The Business of America is Business

Public spending will not restore prosperity to America if the government does not improve the business climate.

The government could build 200 lane extra hyper super duper highways between every imaginable city pair and it will not create prosperity if there is no commerce running on those highways.  You end up with square miles of concrete rotting in the sun and the politicians’ in-laws, cousins and cronies with ‘construction companies’ all basking in the tropical sun courtesy of the taxpayer’s largess.

The concrete plants that get built to pave the highways are not ‘investments in the future’ if there is no financial incentive to build buildings and other concrete structures.  The salaries of the construction workers who built the highway disappears over the horizon to buy imported goods if there are no domestic producers because they have been taxed out of existence.

The Porkulus Package (also laughingly known as the ‘Stimulus Package’) is justified because it is supposed to create and preserve jobs.  In order to have jobs, there have to be employers willing to hire people.  In order to have employers willing to hire people, there has to be some reasonable probability of making money.  Spending $Trillions on so called stimuli and then strangling the businesses that might have prospered from it is the economic equivalent of a partial birth abortion.  That is, you go through all the time, money, pain and mess to try and create economic activity, and then you kill it at birth.

Pres. Obama said that during these hard times, companies should not be looking at making profits.  (‘scuse me while I pick my jaw off the floor for the magnitude of ignorance required to make such a statement)  The recession is precisely because companies can’t make money.  If he wants prosperity (and I suspect he doesn’t, but that’s just my opinion.  I could be wrong.) he needs to figure out how to get profits rolling again.  What do they teach at the Ivy League schools nowadays?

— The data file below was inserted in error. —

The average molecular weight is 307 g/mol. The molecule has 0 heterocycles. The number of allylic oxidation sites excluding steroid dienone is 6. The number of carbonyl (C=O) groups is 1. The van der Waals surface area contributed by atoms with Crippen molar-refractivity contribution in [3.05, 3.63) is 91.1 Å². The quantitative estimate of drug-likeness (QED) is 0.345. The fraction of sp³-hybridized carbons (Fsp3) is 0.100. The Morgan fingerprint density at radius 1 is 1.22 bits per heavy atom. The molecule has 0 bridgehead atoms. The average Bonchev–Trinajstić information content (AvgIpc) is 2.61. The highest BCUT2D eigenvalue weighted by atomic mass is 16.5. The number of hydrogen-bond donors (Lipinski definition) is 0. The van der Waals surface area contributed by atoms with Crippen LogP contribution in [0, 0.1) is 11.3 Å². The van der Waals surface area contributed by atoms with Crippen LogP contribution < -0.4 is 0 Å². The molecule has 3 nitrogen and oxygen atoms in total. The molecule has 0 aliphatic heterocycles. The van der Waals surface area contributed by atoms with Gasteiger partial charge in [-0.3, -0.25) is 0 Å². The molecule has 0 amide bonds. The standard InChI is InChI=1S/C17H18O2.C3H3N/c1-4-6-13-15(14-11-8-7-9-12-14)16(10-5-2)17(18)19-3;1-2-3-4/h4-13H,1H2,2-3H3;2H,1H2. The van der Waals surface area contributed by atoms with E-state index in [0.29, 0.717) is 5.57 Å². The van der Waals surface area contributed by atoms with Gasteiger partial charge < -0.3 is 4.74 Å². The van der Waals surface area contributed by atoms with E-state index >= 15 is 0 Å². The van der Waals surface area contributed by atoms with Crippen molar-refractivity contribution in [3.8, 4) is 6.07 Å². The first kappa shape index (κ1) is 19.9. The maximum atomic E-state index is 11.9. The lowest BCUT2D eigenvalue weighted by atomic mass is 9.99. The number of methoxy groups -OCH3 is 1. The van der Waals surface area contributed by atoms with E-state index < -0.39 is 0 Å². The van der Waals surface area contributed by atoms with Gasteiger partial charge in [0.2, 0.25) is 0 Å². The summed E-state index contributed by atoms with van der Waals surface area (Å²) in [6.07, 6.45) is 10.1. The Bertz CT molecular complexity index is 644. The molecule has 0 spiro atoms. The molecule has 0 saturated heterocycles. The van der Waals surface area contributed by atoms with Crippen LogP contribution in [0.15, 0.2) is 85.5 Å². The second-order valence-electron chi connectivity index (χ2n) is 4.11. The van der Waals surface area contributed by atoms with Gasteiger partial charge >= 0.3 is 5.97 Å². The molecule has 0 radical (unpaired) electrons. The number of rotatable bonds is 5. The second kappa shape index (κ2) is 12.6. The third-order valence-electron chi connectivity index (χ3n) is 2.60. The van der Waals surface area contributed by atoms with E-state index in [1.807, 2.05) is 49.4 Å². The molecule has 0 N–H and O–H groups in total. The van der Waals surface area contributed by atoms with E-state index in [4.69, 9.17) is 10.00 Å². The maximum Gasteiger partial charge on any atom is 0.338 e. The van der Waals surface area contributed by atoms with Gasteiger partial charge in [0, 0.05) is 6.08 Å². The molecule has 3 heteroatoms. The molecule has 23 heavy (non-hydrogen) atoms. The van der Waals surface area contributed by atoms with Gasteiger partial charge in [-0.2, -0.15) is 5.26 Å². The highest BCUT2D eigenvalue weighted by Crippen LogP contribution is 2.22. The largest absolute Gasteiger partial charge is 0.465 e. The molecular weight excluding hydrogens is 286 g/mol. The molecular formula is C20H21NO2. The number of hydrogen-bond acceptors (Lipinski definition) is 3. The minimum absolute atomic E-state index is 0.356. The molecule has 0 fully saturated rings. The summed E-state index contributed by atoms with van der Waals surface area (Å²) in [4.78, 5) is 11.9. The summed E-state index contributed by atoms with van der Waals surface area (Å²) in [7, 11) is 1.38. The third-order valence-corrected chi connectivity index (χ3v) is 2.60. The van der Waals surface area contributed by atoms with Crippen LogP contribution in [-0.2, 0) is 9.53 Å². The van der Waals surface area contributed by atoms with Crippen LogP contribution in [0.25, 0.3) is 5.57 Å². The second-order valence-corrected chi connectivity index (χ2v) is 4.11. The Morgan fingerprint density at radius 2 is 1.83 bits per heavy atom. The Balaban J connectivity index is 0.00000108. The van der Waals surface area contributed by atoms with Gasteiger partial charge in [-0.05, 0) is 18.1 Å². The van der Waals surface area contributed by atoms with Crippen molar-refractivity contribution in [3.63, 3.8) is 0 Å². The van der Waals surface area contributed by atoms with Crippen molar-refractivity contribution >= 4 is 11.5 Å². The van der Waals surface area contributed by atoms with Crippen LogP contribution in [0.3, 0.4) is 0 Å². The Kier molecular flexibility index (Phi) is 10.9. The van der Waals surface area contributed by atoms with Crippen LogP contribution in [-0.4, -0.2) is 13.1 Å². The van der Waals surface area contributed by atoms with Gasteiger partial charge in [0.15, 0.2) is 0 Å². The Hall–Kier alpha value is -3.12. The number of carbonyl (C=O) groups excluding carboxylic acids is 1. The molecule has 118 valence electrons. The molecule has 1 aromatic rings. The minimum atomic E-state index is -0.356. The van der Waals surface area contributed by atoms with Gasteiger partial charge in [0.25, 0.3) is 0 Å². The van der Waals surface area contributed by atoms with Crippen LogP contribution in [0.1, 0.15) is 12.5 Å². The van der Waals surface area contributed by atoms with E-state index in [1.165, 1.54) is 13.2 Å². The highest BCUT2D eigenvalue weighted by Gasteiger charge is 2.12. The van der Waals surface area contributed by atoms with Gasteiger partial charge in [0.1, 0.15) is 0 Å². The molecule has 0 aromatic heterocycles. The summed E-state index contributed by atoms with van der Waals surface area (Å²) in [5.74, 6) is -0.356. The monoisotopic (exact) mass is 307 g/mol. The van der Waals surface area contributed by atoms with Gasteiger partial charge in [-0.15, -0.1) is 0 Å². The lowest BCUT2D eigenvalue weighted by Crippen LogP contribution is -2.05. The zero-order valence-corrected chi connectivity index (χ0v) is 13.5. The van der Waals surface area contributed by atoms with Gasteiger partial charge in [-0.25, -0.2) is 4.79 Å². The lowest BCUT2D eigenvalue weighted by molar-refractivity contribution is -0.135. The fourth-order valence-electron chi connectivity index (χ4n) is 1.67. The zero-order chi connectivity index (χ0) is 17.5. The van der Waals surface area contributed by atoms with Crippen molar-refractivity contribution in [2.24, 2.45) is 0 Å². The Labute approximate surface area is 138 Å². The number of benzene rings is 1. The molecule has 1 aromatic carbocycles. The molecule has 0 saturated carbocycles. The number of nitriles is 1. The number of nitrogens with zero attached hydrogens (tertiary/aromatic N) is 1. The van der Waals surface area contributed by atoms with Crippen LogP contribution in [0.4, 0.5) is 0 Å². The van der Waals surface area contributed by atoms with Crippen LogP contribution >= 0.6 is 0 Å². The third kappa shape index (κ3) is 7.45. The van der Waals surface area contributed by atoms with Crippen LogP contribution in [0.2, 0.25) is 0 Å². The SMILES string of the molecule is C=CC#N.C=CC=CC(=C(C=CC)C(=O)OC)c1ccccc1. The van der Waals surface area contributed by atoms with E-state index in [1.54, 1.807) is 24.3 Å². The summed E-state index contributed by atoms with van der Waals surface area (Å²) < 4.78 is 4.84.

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4 comments so far

  1. LOUDelf on

    I agree that most of the package was junk. I do, however, feel that most of the infrastructure portion (the part that only the government can cover, not private enterprise) was needed. In many cases, commerce is hurt by traffic jams, bad roads that increase vehicle cost, or lack of a more direct route. Most of these projects for our roadways would allow for at least a partial fix of this, while also employing private industry to perform the work — creating jobs.

  2. way2opinionated on

    1. The infrastructure projects are being paid for instead of economic stimulus. The government is borrowing money to pay for the projects and sucking the debt markets dry. In six weeks the Democrats are getting ready to spend almost $6 Trillion. The US GDP was only $12 Trillion. They are borrowing most of the money. Where are companies going to get financing to grow or even sustain operations. And do you think the Democrats are going to go on vacation next year? They’re going to spend another $6 Trillion then, if not more.